Although polycrystalline solids usually deform homogeneously, some materials tend to form macroscopic bands in which inelastic deformation is localised. These bands may form at the onset (Lüders bands) or at the end (shear bands) of plastic deformation. The interface between the deformed and undeformed material (band front), where the material continuity and strain compatibility has to be maintained, can be either mobile (Lüders bands) or sessile (necking). Localised deformation has always attracted the attention of mechanical engineers as well as theoreticians involved in the modelling of material deformation. Strain localisation is intrinsically a macroscopic phenomenon, governed by the rules of mechanics, though actual deformation mechanisms as well as the microstructure and texture of the material are known to play a role.

As an example, superelastic deformation of NiTi shape memory alloy under tension proceeds frequently via the propagation of martensite band fronts [1,2]. In flat sheet samples, the interface between the deformed and undeformed material is planar, sharp and inclined at an angle of about 55° to the loading direction. The front spreads over thousands of polycrystal grains. For wires and bars, however, the interface appeared to be broad and perpendicular to the loading direction [3], which was curious. Since the martensite band front in superelastic NiTi disappears on unloading, conventional microscopic methods could not be used to reveal the shape of the buried interface. Internal stresses around the moving fronts were completely unknown.


Fig. 67: The 3D-XRD method was used to evaluate grain microstructure and grain-resolved stresses within a martensite band front propagating in a polycrystalline NiTi wire exposed to external stress.

High-energy synchrotron X-rays are an ideal tool to look deep inside bulk materials during loading tests [4]. By applying the 3D X-ray diffraction method, 3D-XRD (Figure 67a), at beamline ID11, we managed to determine the full strain and stress tensors in ~15000 austenite grains (mean grain size 5.9 µm) within a martensite band front (Figure 67b-d) in a 0.1 mm diameter NiTi wire stabilised by the applied tensile stress of ~420 MPa (Figures 67, 68).


Fig. 68: Stress states in polycrystal grains of tensioned NiTi wire visualised using a tensor imaging approach (stress glyph). Ellipses visualise stress tensors in grains as 2D projections of ellipsoids with semi-axes A,B,C in the principal stress directions. The shape and inclination of an ellipse denote stress state in a single grain, colour denotes the maximum shear stresses and the black circle denotes the size of a grain at a given position.

The martensite band front has a shape of a buried nose cone internal interface surrounded by an internal stress field (Figure 67b-d). It appeared that the local stresses in grains ahead of the advancing front redistribute in such a way that the grains located at the interface experience very different stress states (Figure 68) compared to the grains far from the interface (~200 MPa higher effective stresses). Consequently, the grains within the front transform collectively, while very little is happening elsewhere. The widespread assumption in the literature that the martensitic transformation in NiTi wire takes place under nominal tensile stress F/S0 was thus shown to be incorrect. Because the superelastic deformation via the martensitic transformation is limited to a few percent by the crystallography, the martensite band front moves under constant force along the wire (Figure 69).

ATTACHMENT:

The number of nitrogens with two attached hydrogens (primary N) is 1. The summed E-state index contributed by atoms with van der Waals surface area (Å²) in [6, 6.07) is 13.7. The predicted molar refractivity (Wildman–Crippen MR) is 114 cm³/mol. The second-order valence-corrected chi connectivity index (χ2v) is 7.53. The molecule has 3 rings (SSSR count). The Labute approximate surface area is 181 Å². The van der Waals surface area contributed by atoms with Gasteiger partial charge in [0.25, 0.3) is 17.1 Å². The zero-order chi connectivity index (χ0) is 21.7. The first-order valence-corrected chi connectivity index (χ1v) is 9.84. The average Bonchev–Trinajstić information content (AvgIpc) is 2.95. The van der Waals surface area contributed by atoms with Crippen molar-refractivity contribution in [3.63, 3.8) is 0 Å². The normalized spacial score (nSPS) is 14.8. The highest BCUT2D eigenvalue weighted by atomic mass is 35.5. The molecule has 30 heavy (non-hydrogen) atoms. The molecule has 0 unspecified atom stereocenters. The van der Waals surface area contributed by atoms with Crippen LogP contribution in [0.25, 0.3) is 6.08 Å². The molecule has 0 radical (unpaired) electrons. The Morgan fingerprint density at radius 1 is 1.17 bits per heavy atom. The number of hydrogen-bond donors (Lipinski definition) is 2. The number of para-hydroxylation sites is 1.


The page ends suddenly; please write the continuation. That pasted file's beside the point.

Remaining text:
Fig. 69: Stress-strain response of superelastic NiTi wire in tension simulated by an FE implemented SMA model [5] - macroscopic response (blue curve) and constitutive response in each material point (red curve).

Superelastic deformation of NiTi wire was also simulated by a finite element implemented constitutive shape-memory alloy model adapted for nonlocal effects [5]. Force - elongation response was predicted (Figure 69) and the moving front was reconstructed (Figure 67d) confirming the sharp internal stress gradients.


Principal publication and authors

Grain-resolved analysis of localized deformation in nickel-titanium wire under tensile load, P. Sedmák (a,b), J. Pilch (a), L.Heller (a), J. Kopeček (a), J. Wright (c), P. Sedlák (d), M. Frost (d) and P. Šittner (a), Science 353, 559-562 (2016); doi: 10.1126/science.aad6700.
(a) Institute of Physics of the CAS, Prague (Czech Republic)
(b) FNSPE CTU, Prague (Czech Republic)
(c) ESRF
(d) Institute of Thermomechanics of the CAS, Prague (Czech Republic)



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[4] H.F. Poulsen, Three-dimensional X-ray Diffraction Microscopy: Mapping Polycrystals and Their Dynamics Springer, Berlin (2004).
[5] P. Sedlák et al., Int. J. Plast. 39, 132–151 (2012).